Another issue relating to economies of scale is minimum efficiency scale. It has been argued that new production technology is leading to lower MES . Theoretically this should allow for a deconcentration in the industry, as smaller players can operate at an efficient level. However as mentioned above the trend goes in the other direction, with increased concentration. The reason for this contradiction is, as already discussed in section 3.5.1, that an MES of 200.000 units is so small, that it only affects smaller market actors. In other words the economies of scale in production are much smaller than eco-nomies of scale in R&D. Hence MES is not very important among the large players in the automotive industry.

As discussed above the industry is likely to experience concentration as an effect of in-creasing R&D costs. The question is whether this will decrease the level of competition in the industry.

With an HHI of 1012, the concentration is not very high at present. Thus even if concen-tration increases a little, this is not likely to decrease competition. One reason for this is the large overcapacity in the industry, which will force market actors towards 7intense competition.

Another reason for a likely concentration increase, is the ongoing globalisation. This makes it necessary for manufacturers to be present in all major world markets, in order to stay competitive. Smaller firms do not have the resources to compete in all major mar-kets, which leads to further pressure for alliances or mergers.

Car production is increasingly specialised. Hence manufacturers need increasingly speci-fic components. This makes substitution on the supply side more difficult, which increa-ses the market power tension, thus making vertical integration more likely, as described in section 3.4.1. A prerequisite for the rise of such market power is that the specialised components require specialised assets.

However, it can also be argued, that new management thinking is leading in the other direction. The success of Japanese manufacturers, with their system of very close tran-sactions in a non-integrated environment, has spurred European and American producers to seek opportunities in the same direction. Thus this new thinking poses a threat to the conventional idea of integration versus arms-length transactions.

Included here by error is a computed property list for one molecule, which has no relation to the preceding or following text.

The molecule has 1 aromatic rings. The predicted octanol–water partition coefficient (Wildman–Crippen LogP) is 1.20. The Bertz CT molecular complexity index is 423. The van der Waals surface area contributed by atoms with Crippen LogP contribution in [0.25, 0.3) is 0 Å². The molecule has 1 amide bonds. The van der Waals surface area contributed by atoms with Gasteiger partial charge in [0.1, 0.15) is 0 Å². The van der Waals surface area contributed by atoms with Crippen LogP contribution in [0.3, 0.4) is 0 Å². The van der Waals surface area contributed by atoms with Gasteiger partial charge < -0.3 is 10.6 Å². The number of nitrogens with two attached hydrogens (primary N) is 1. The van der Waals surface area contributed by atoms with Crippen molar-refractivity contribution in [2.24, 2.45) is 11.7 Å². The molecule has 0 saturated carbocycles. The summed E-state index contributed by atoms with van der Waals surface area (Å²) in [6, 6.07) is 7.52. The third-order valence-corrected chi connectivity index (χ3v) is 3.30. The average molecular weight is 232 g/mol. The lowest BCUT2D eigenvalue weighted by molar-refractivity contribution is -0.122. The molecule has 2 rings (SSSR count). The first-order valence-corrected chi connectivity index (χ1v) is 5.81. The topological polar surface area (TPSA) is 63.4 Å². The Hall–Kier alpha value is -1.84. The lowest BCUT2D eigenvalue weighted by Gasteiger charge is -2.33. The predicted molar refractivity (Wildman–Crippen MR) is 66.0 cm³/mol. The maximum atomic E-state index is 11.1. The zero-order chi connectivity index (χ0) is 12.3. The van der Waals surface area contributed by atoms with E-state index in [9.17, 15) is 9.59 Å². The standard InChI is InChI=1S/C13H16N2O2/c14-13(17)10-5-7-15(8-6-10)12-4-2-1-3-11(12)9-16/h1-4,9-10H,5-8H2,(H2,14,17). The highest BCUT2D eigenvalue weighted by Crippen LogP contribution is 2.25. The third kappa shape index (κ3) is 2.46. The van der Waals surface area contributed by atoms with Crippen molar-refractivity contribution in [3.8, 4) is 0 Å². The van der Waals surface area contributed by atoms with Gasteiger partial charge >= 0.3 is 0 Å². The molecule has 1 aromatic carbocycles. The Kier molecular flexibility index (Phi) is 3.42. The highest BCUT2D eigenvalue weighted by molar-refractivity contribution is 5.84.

Another reason for less vertical integration is differences in MES. As mentioned above in section 8.1, MES is decreasing in the car industry. This automatically leads to higher dif-ferences in MES for the manufacturing and car component industry. For example if MES for manufacturing drops to 175.000 units pr. year, while MES for a specific component is 400.000 units, integration is less likely to happen.

All in all it is not possible theoretically to argue how vertical integration is likely to change in the future. However it does appear that there is a trend towards lower value added within the car industry. For example in the analysis conducted by Karel Williams of this phenomenon for the period of 1980 to 1991 there are indications of much higher levels of vertical integration for PSA and BMW than our analysis indicates. However the methodology of these analyses are quite different, making comparisons difficult. Volks-wagen is the only company that provides data on material costs for an extended period of time. These data show that material cost as a percentage of costs of sales increased from 64% in 1988 to 67,5% in 1997 indicating a slight decrease in vertical integration .